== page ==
Birds Iguanas the Islands Sea Lions Tortoise



Blue-footed Booby

The Blue-footed Booby (Sula nebouxii) is a bird in the Sulidae family which comprises ten species of long-winged seabirds. The blue-footed booby is medium to large in size. It is on average 81 cm long and weighs 1.5 kg (3 lb), with the females slightly larger than the males. It has long pointed wings and a wedge shaped tail. They have strong thick necks. The boobies eyes are placed on either side of their bill and oriented towards the front. They have excellent binocular vision. The blue-footed boobies eyes are yellow. The male has more yellow on its iris than does the female. The blue-footed booby has permanently closed nostrils specialized for diving. They breath through the corners of their mouths. Their feet range from a pale turquoise to a deep aquamarine. Males and younger birds have lighter feet than females do.


The name “booby” comes from the Spanish term bobo, which means "stupid fellow". This is because the Blue-footed Booby is clumsy on the land, and like other seabirds can be very tame. It has been known to land on boats, where it was once captured and eaten.

The natural breeding habitat of the Blue-footed Booby is tropical and subtropical islands off the Pacific coast of South America from Peru to Mexico including, most famously, the Galápagos Islands.
















red footed










Great Frigatebird

The Great Frigatebird (Fregata minor) is a large dispersive seabird in the frigatebird family. Major nesting populations are found in the Pacific (including Galapagos Islands) and Indian Oceans, as well as a population in the South Atlantic. It feeds on fish taken in flight from the ocean's surface (mostly flyingfish), and indulges in kleptoparasitism less frequently than other frigatebirds. They feed in pelagic waters within 80 km of their breeding colony or roosting areas. In Hawaii this species is also known as the Iwa.



Great Frigatebirds are large seabirds (85-105 cm or 33.5-41.5") with long pointed wings (205-230 cm or 80.5-90.5") and long forked tails. Frigatebirds are light, weighing between 1-1.8 kg (2.2-4 lbs), and have the highest ratio of wing area to body mass, and the lowest wing loading of any bird. Male Great Frigatebirds are smaller than females, but the extent of the variation varies geographically. The plumage of males is black with scapular feathers that have a purple-green iridescence when they refract sunlight. Females are black with a white throat and breast and have a red eye ring. Juveniles are black with a rust-tinged white face, head and throat.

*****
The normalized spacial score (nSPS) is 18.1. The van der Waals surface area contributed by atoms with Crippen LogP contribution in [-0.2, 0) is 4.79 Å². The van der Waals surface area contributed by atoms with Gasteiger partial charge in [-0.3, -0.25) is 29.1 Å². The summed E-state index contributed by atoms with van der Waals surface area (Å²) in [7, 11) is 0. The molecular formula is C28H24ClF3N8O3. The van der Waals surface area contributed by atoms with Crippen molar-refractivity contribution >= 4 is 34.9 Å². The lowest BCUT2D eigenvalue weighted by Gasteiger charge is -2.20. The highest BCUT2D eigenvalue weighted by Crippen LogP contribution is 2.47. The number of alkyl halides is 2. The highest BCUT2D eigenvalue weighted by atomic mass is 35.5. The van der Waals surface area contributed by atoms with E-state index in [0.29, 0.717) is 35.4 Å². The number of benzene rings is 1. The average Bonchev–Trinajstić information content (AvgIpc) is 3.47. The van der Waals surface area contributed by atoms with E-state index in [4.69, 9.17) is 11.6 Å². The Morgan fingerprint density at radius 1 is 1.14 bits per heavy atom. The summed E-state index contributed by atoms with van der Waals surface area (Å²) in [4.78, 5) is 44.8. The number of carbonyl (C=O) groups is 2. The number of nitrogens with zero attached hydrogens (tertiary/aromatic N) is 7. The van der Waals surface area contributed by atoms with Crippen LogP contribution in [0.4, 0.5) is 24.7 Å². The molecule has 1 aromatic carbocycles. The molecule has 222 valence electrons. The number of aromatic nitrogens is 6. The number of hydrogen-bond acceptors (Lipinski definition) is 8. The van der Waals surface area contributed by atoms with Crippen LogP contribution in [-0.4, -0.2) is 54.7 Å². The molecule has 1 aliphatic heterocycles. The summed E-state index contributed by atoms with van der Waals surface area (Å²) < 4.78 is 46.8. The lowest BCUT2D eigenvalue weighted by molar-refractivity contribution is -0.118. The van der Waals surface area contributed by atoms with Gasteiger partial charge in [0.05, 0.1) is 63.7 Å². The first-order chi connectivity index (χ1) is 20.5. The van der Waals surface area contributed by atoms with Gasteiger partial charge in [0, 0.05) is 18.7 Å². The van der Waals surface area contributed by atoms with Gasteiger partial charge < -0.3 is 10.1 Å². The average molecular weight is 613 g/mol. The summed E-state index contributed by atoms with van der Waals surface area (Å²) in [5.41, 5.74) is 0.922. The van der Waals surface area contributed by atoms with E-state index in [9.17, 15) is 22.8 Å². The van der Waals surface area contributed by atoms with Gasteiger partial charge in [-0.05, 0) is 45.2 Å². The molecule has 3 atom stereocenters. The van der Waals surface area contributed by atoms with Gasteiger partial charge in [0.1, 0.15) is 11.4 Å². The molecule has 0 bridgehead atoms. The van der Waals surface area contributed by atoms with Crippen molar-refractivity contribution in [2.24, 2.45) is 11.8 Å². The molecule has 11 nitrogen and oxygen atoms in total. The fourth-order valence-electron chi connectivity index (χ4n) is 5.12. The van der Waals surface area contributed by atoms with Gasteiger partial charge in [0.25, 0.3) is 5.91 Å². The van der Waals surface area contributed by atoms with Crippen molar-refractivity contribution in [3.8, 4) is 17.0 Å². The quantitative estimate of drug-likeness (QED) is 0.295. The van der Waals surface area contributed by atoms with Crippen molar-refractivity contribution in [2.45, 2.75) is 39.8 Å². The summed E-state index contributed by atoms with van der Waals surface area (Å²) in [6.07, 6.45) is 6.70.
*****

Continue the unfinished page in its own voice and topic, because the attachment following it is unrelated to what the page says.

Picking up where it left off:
Both sexes have a patch of red skin at the throat that is the gular sac; in male Great Frigatebirds this is inflated in order to attract a mate. Groups of males sit in bushes and trees and force air into the sac, causing it to inflate over a period of 20 minutes into a startling red balloon. As females fly overhead the males waggle their heads from side to side, shake their wings and call. Females will observe many groups of males before forming a pair bond. Having formed a bond the pair will sometimes select the display site, or may seek another site, to form a nesting site; once a nesting site has been established both sexes will defend their territory (the area surrounding the nest that can be reached from the nest) from other frigatebirds.

Text from Wikipedia

Great Frigatebird
gular sac in male  is inflated in order to attract a mate

Return to Galapagos Island page

Birds Iguanas the Islands Sea Lions Tortoise

Banos Cuenca Galapagos Islands Gualaceo Guayaquil Inca ruins Otavalo "Panama" hats Quito Riobamba a School Textiles

World Heritage Mosaics Roman World Africa Antarctica Asia Atlantic Islands Australia Caribbean Central America Europe Indian Ocean Middle East North America Pacific Islands South America The Traveler Recent Adventures Adventure Travel


People and Places